A review of systems sensitive for risk factors of pulmonary embolism should increase clinical suspicion for the presence of a clot. If considering septic emboli, elicit a history of intravenous drug use or recent vascular access by central line, pacemaker, or defibrillator.

For infection consider asking: "Have you had any fever, chills, shakes, night sweats, malaise, fatigue, or decreased appetite?" For tuberculosis, questions regarding immune suppression, HIV exposure, foreign travel, or incarceration will be important.

When considering malignancy review smoking history, asbestos exposure, recurrent pneumonia, unintentional weight loss, family history, and more chronic hemoptysis.

If vasculitis is suspected (particularly when considering granulomatosis with polyangiitis), be sure to pursue urinary symptoms, particularly hematuria: "Has your urine changed color or looked bloody?" If systemic lupus erythematosus is suspected, history of myalgia, fatigue, fever, rash, and weight-change may be present.

Decompensated heart failure might be elicited with, "Are you using more pillows to sleep comfortably at night? Has your weight increased? Do you have worsened swelling of the legs?" Severe mitral stenosis may also present with congestive heart failure-like symptoms.

Presumably, in adult patients, cystic fibrosis and idiopathic pulmonary hemosiderosis would be part of their known past medical history.

2. Physical Examination maneuvers that are likely to be useful in diagnosing the cause of this problem.

Thorough examination of the oropharynx and nasopharynx with a strong light source and tongue blade may yield diagnostic clues for vasculitis and help to confirm the source of bleeding as being oropharyngeal rather than pulmonary.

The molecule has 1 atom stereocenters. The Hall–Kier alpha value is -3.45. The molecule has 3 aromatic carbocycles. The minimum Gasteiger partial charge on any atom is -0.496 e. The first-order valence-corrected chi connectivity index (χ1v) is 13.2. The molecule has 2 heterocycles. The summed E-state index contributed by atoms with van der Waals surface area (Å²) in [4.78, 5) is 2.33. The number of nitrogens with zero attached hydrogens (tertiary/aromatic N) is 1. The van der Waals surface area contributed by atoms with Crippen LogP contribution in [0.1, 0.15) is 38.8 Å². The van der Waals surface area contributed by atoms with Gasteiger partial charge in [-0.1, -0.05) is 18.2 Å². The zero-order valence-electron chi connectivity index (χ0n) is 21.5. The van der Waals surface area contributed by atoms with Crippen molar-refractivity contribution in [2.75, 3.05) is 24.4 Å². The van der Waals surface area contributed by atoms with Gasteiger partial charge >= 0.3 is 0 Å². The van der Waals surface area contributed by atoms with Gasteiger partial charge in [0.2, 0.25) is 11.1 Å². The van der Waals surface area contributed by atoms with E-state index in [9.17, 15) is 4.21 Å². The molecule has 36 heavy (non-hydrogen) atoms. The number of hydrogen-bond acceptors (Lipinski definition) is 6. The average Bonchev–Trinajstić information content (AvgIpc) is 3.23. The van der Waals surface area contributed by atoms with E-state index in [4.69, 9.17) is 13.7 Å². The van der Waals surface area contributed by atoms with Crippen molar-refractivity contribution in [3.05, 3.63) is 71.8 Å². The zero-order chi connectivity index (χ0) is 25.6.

Although nonspecific, crackles may localize bleeding to the left or right lung. A murmur may increase suspicion for mitral stenosis. Jugular venous distention may increase suspicion for decompensated heart failure or pulmonary hypertension.

3. Laboratory, radiographic and other tests that are likely to be useful in diagnosing the cause of this problem.

Routine diagnostic work-up includes:

  • Complete blood count (CBC)

  • Comprehensive metabolic panel (CMP) - elevated BUN may be indicative of consumed blood; abnormal liver function tests may be indicative of coagulopathy secondary to liver disease; decreased total protein and albumin or hypercalcemia may be indicative of pulmonary malignancy.

  • Prothrombin time /international normalized ration (PT/INR)

  • Partial thromboplastin time (PTT)

  • Chest X-ray, preferably posterior-anterior and lateral views.

Other diagnostic testing that may be useful by suspected etiology:

  • Sputum and blood cultures in suspected infectious causes with acid fast bacteria cultures of sputum and blood in suspected tuberculosis. In younger patients consider HIV testing. Consider a "Pneumonia Panel" which includes serum, urine, and nasal wash antigen and/or serology testing for Legionella, Pneumococcus, Mycoplasma, and viral studies.

  • D-dimer if low to intermediate pre-test probability; if positive, pursue CT pulmonary embolism protocol or ventilation perfusion scan with or without lower extremity venous Doppler. Remember that D-dimer may be elevated in any type of clotting even that of recurrent pulmonary bleeding. With low to intermediate pre-test probability, a negative D-dimer rules out pulmonary embolism as well as thoracic aorta dissection.

  • Cardiac markers, brain natriuretic peptide (BNP) and electrocardiogram (ECG) are necessary to confirm decompensated congestive heart failure if suspected by history and physical examination.

  • If granulomatosis with polyangiitis is suspected, ANCA and urine analysis are appropriate. In addition, ANA, C3 and C4, cryoglobulins, hepatitis serology, and HIV screen may be important to rule out other etiologies.